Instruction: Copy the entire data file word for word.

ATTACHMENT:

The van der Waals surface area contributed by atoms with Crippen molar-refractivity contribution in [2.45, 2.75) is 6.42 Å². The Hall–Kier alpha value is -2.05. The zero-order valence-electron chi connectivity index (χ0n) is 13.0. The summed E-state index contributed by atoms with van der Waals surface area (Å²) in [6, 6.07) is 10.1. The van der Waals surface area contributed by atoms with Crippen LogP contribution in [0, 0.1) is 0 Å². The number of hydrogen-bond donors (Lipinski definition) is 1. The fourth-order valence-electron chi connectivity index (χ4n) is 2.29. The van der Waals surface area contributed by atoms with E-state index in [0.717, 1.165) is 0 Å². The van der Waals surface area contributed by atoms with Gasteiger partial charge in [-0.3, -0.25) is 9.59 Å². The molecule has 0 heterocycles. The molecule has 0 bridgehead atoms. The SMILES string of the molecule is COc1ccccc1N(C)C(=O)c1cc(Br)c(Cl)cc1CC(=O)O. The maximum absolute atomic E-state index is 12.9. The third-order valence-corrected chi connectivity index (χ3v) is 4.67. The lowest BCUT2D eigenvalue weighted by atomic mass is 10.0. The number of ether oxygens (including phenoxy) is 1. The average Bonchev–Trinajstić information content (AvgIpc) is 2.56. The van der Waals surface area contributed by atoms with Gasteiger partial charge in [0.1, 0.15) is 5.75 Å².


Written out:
The van der Waals surface area contributed by atoms with Crippen molar-refractivity contribution in [2.45, 2.75) is 6.42 Å². The Hall–Kier alpha value is -2.05. The zero-order valence-electron chi connectivity index (χ0n) is 13.0. The summed E-state index contributed by atoms with van der Waals surface area (Å²) in [6, 6.07) is 10.1. The van der Waals surface area contributed by atoms with Crippen LogP contribution in [0, 0.1) is 0 Å². The number of hydrogen-bond donors (Lipinski definition) is 1. The fourth-order valence-electron chi connectivity index (χ4n) is 2.29. The van der Waals surface area contributed by atoms with E-state index in [0.717, 1.165) is 0 Å². The van der Waals surface area contributed by atoms with Gasteiger partial charge in [-0.3, -0.25) is 9.59 Å². The molecule has 0 heterocycles. The molecule has 0 bridgehead atoms. The SMILES string of the molecule is COc1ccccc1N(C)C(=O)c1cc(Br)c(Cl)cc1CC(=O)O. The maximum absolute atomic E-state index is 12.9. The third-order valence-corrected chi connectivity index (χ3v) is 4.67. The lowest BCUT2D eigenvalue weighted by atomic mass is 10.0. The number of ether oxygens (including phenoxy) is 1. The average Bonchev–Trinajstić information content (AvgIpc) is 2.56. The van der Waals surface area contributed by atoms with Gasteiger partial charge in [0.1, 0.15) is 5.75 Å².